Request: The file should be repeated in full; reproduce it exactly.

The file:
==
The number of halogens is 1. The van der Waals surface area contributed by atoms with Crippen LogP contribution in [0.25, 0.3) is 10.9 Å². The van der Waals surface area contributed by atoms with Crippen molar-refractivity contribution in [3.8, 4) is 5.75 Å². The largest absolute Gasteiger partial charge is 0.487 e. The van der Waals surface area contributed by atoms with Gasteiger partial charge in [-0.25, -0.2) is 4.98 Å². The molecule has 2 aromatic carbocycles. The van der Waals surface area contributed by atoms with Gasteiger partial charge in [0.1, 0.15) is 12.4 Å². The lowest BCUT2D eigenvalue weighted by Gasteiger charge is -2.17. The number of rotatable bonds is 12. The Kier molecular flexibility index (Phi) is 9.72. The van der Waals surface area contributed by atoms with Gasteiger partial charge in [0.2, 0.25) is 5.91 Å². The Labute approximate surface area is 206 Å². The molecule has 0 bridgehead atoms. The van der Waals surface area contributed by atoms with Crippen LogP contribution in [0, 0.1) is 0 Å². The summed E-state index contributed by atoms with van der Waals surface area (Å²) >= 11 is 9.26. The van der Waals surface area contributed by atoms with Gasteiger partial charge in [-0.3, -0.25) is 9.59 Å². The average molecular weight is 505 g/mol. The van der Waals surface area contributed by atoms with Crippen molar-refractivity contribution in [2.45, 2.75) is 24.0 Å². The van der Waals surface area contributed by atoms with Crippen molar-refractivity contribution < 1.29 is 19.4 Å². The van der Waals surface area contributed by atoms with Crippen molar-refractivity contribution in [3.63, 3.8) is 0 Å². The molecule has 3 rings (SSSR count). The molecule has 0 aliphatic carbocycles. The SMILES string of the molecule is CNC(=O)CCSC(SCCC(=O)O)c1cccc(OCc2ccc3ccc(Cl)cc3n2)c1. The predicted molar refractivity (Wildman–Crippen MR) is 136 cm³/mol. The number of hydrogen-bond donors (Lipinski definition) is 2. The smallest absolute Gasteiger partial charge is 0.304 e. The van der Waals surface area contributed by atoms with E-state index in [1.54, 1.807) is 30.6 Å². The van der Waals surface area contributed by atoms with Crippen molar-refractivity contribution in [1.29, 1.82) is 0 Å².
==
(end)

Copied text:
The number of halogens is 1. The van der Waals surface area contributed by atoms with Crippen LogP contribution in [0.25, 0.3) is 10.9 Å². The van der Waals surface area contributed by atoms with Crippen molar-refractivity contribution in [3.8, 4) is 5.75 Å². The largest absolute Gasteiger partial charge is 0.487 e. The van der Waals surface area contributed by atoms with Gasteiger partial charge in [-0.25, -0.2) is 4.98 Å². The molecule has 2 aromatic carbocycles. The van der Waals surface area contributed by atoms with Gasteiger partial charge in [0.1, 0.15) is 12.4 Å². The lowest BCUT2D eigenvalue weighted by Gasteiger charge is -2.17. The number of rotatable bonds is 12. The Kier molecular flexibility index (Phi) is 9.72. The van der Waals surface area contributed by atoms with Gasteiger partial charge in [0.2, 0.25) is 5.91 Å². The Labute approximate surface area is 206 Å². The molecule has 0 bridgehead atoms. The van der Waals surface area contributed by atoms with Crippen LogP contribution in [0, 0.1) is 0 Å². The summed E-state index contributed by atoms with van der Waals surface area (Å²) >= 11 is 9.26. The van der Waals surface area contributed by atoms with Gasteiger partial charge in [-0.3, -0.25) is 9.59 Å². The average molecular weight is 505 g/mol. The van der Waals surface area contributed by atoms with Crippen molar-refractivity contribution in [2.45, 2.75) is 24.0 Å². The van der Waals surface area contributed by atoms with Crippen molar-refractivity contribution < 1.29 is 19.4 Å². The van der Waals surface area contributed by atoms with Crippen molar-refractivity contribution in [3.63, 3.8) is 0 Å². The molecule has 3 rings (SSSR count). The molecule has 0 aliphatic carbocycles. The SMILES string of the molecule is CNC(=O)CCSC(SCCC(=O)O)c1cccc(OCc2ccc3ccc(Cl)cc3n2)c1. The predicted molar refractivity (Wildman–Crippen MR) is 136 cm³/mol. The number of hydrogen-bond donors (Lipinski definition) is 2. The smallest absolute Gasteiger partial charge is 0.304 e. The van der Waals surface area contributed by atoms with E-state index in [1.54, 1.807) is 30.6 Å². The van der Waals surface area contributed by atoms with Crippen molar-refractivity contribution in [1.29, 1.82) is 0 Å².